This false data is the point on which the title of the article hinges – it states that the calculation is akin to wishing away poverty. Instead, his miscalculation wishes away the multidimensional upliftment of millions of Indians who now have access to electricity, running tap water, gas cylinders, a public distribution system without leakage and direct cash transfers from a welfarist government focusing on digital infrastructure to bypass once-entrenched corruption.
A point about inflation inequality with much blame on the current government for not providing the exact numbers that would disprove the government’s own calculations is also made. At the same time, subsidies that address the very same inequality for the large bottom percentile of the population and include some of the welfarist benefits mentioned above are simply disregarded. Essentially, the ask of this article is for the Indian government to showcase data that proves the opposite of reality to validate the views of those benefitted by a downturn in India, and reflects no concern for those actually suffering poverty, marking them as fair game for motivated commentary.
Sophistry cannot hope to change the fact that it is these masses that are most affected by the change on the ground. It is the same bottom percentile who have voted the sitting Indian government back to power with its largest mandate yet, in 2019, and looks set to do the same this year.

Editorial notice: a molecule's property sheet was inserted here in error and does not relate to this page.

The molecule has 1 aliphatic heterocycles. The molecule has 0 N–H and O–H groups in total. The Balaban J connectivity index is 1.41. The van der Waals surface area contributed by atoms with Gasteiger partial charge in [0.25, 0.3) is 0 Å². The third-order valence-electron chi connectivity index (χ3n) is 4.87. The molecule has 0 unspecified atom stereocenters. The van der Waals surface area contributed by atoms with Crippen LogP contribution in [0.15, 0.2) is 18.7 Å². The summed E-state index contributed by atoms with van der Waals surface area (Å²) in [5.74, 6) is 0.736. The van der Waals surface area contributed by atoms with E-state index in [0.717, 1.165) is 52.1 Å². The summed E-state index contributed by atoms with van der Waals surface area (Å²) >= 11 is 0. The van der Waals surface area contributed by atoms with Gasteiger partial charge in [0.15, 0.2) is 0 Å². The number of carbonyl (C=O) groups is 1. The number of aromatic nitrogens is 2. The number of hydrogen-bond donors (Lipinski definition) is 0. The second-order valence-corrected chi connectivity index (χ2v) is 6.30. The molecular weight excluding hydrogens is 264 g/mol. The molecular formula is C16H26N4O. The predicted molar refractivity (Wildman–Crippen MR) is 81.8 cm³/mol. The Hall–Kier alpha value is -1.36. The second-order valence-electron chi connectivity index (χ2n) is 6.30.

There are further bits of partial data thrown in for the specific purpose of obfuscation – the citation of “out-of-pocket medical expenses” ignores the implementation of the PM Jan Arogya Yojana, an insurance scheme offered by the national government. Similarly, the millions of new bank accounts, access to education, information and employment via heavy penetration of telecom infrastructure, and immense improvement in mobility, even in regions completely ignored until 2014 via a massive network of railway lines, is disappeared by assumptive analysis centred around talking points parroted by India’s political Opposition over the years, and not behoving an economist making a good faith argument to re-examine data that would help estimate and thus act on India’s levels of poverty.
More, a maleficent explanation of inequality that paints every Indian businessman as an example of towering inequality while writing for an American capitalist known to extoll austerity for the masses and luxury for the elites is staggeringly incoherent. Yet, the hypocrisy has come to be expected as India strides towards its goal of becoming a developed nation by 2047, instead of catering to the gaze of the Westerner benevolently helping a Slumdog Millionaire achieve their dreams as the slums and the people forced to live within them offer a background for photogenic benevolence. A faraway economist may choose to find poverty in an economy rising on its own terms, while its population can choose to discard povertarianism. After all, American elites rarely bear the consequences of their incorrect metrics; it is the want of the weary Indian to bear with global ratings and calculations based on their commentary.
Sagorika Sinha is a columnist at several Indian publications such as NDTV, FirstPost and CNN-News18 and also hosts a podcast on geopolitics and culture. She writes about international relations, public policy and history, and posts on X on her handle @sagorika_s. Views expressed in the above piece are personal and solely that of the author. They do not necessarily reflect News18’s views.